The late 1960s were a turbulent time in the United States. Society was changing, from experimenting with drugs, to racial tensions, to Vietnam. Leaders were assassinated -- and even the game of baseball was affected by the real-world turmoil.
Baseball historian Paul Hensler, a Connecticut resident, has written a new book: "The New Boys of Summer: Baseball's Radical Transformation in the Late Sixties."
In the book, Hensler takes a closer look at the imprint these issues had on the game.
Paul Hensler, Author: I touch on exactly some of those subtopics we have the assassination of Bobby Kennedy and Martin Luther King. Baseball's reaction to those [were] very, very poorly executed on the part of the main offices -- the office of the commissioner.
I talk about drug use also, and I try to give a little bit of a back story with that, because I encountered an interview given by Leonard Koppett -- the great New York Times sports writer -- and he mentioned what happened was: you had GIs during World War II who had to stay for prolonged periods of time, and thus we have the introduction of pep pills.
Carrie Healy, NEPR: Yup.
So that has a carryover into sports. Pep pills not only energize a down athlete, but it is also somewhat of a cure for a hangover.
In that particular chapter, I talk also, of course, about Vietnam. It's a very touchstone moment throughout the 1960s.
Right, and the draft.
And the draft. In some cases, players were literally pulled right off their team because they had a military obligation to fulfill. So, for example, the St. Louis Cardinals in 1968 -- I believe it was '68 -- lost three players right off the roster in the middle of the season. There was no recourse for this, they just had to do what they had to do.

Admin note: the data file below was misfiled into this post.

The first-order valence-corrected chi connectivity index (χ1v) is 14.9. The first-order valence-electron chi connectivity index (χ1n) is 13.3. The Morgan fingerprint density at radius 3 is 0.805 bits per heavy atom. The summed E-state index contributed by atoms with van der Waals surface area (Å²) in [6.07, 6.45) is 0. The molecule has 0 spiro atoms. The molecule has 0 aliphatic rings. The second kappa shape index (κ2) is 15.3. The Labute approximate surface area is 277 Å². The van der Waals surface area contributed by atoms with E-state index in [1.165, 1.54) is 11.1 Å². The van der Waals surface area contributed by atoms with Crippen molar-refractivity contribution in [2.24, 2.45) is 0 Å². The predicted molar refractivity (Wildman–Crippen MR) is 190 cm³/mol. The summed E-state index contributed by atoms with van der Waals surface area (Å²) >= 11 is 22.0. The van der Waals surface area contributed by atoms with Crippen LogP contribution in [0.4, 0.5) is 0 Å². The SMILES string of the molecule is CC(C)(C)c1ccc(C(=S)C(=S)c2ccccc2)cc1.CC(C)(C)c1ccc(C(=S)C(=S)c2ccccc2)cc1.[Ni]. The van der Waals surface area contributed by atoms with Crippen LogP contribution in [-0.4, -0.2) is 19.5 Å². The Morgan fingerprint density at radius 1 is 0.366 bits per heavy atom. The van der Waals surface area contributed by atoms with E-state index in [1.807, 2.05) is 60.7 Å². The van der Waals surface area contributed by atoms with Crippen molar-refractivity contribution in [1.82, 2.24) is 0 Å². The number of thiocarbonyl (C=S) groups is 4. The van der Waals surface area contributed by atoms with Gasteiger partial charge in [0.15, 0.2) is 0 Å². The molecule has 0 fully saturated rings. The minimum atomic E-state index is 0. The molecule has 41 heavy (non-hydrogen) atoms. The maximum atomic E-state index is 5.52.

And because we've been under an all-volunteer army for two generations now, a lot of people lose sight of this, and the impact that it had at that time.
And you mentioned racial issues also. And Curt Blefary became a road roommate of Don Wilson. This was the first pairing of a white and black player -- you know as, biracial road roommates, if you will. So it's not just the civil rights movement -- there's also these impacts and overlays that are taking place within baseball itself.
Part of the book that had me hooked when I was thinking about my own Topps baseball card collection, and how it really sucks kids into really investing time, and love, in baseball. And how those Topps baseball cards, though, wasn't a very fair contract at the outset, in the late '60s?
Yes. Marvin Miller becomes the head of the players association in 1966. And at this time, a lot of players have a very, very conservative mindset. They've bought into this brainwashing, if you will, on the part of the owners and management, that you're being paid to play a game. So this is something that's really, really special.
What Topps was doing at that time was signing players to a five-year contract. I think it was something like $250, either in cash, or you could get merchandise out of a catalog. Then what Topps was doing was about three years into that existing contract, they would come back and renew again. So it was almost like Topps kept renewing and renewing, and was a miniature version of the reserve clause, in a way. That this was just a situation that just kept perpetuating itself.